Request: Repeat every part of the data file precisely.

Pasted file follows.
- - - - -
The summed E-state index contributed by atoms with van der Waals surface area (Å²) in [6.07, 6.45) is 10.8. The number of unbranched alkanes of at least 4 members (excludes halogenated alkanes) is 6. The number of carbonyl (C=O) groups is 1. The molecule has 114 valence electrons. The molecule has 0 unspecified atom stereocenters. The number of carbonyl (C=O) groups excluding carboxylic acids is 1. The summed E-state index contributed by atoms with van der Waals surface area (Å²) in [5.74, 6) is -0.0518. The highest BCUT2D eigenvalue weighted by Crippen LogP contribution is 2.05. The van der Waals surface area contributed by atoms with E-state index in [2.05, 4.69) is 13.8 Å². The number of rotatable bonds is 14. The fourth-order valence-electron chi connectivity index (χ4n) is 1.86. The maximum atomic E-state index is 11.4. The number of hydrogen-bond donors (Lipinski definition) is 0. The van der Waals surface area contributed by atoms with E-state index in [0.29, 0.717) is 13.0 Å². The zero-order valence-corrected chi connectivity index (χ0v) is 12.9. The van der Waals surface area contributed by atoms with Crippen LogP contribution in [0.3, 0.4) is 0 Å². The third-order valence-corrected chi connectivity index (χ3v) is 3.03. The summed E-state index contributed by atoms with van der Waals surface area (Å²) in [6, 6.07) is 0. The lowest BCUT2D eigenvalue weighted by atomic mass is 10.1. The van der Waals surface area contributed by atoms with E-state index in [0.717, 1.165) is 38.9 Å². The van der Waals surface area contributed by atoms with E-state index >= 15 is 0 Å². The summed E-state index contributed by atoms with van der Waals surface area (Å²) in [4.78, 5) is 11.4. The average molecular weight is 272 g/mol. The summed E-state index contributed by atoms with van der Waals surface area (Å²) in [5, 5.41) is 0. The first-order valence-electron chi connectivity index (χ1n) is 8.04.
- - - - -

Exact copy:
The summed E-state index contributed by atoms with van der Waals surface area (Å²) in [6.07, 6.45) is 10.8. The number of unbranched alkanes of at least 4 members (excludes halogenated alkanes) is 6. The number of carbonyl (C=O) groups is 1. The molecule has 114 valence electrons. The molecule has 0 unspecified atom stereocenters. The number of carbonyl (C=O) groups excluding carboxylic acids is 1. The summed E-state index contributed by atoms with van der Waals surface area (Å²) in [5.74, 6) is -0.0518. The highest BCUT2D eigenvalue weighted by Crippen LogP contribution is 2.05. The van der Waals surface area contributed by atoms with E-state index in [2.05, 4.69) is 13.8 Å². The number of rotatable bonds is 14. The fourth-order valence-electron chi connectivity index (χ4n) is 1.86. The maximum atomic E-state index is 11.4. The number of hydrogen-bond donors (Lipinski definition) is 0. The van der Waals surface area contributed by atoms with E-state index in [0.29, 0.717) is 13.0 Å². The zero-order valence-corrected chi connectivity index (χ0v) is 12.9. The van der Waals surface area contributed by atoms with Crippen LogP contribution in [0.3, 0.4) is 0 Å². The third-order valence-corrected chi connectivity index (χ3v) is 3.03. The summed E-state index contributed by atoms with van der Waals surface area (Å²) in [6, 6.07) is 0. The lowest BCUT2D eigenvalue weighted by atomic mass is 10.1. The van der Waals surface area contributed by atoms with E-state index in [0.717, 1.165) is 38.9 Å². The van der Waals surface area contributed by atoms with E-state index >= 15 is 0 Å². The summed E-state index contributed by atoms with van der Waals surface area (Å²) in [4.78, 5) is 11.4. The average molecular weight is 272 g/mol. The summed E-state index contributed by atoms with van der Waals surface area (Å²) in [5, 5.41) is 0. The first-order valence-electron chi connectivity index (χ1n) is 8.04.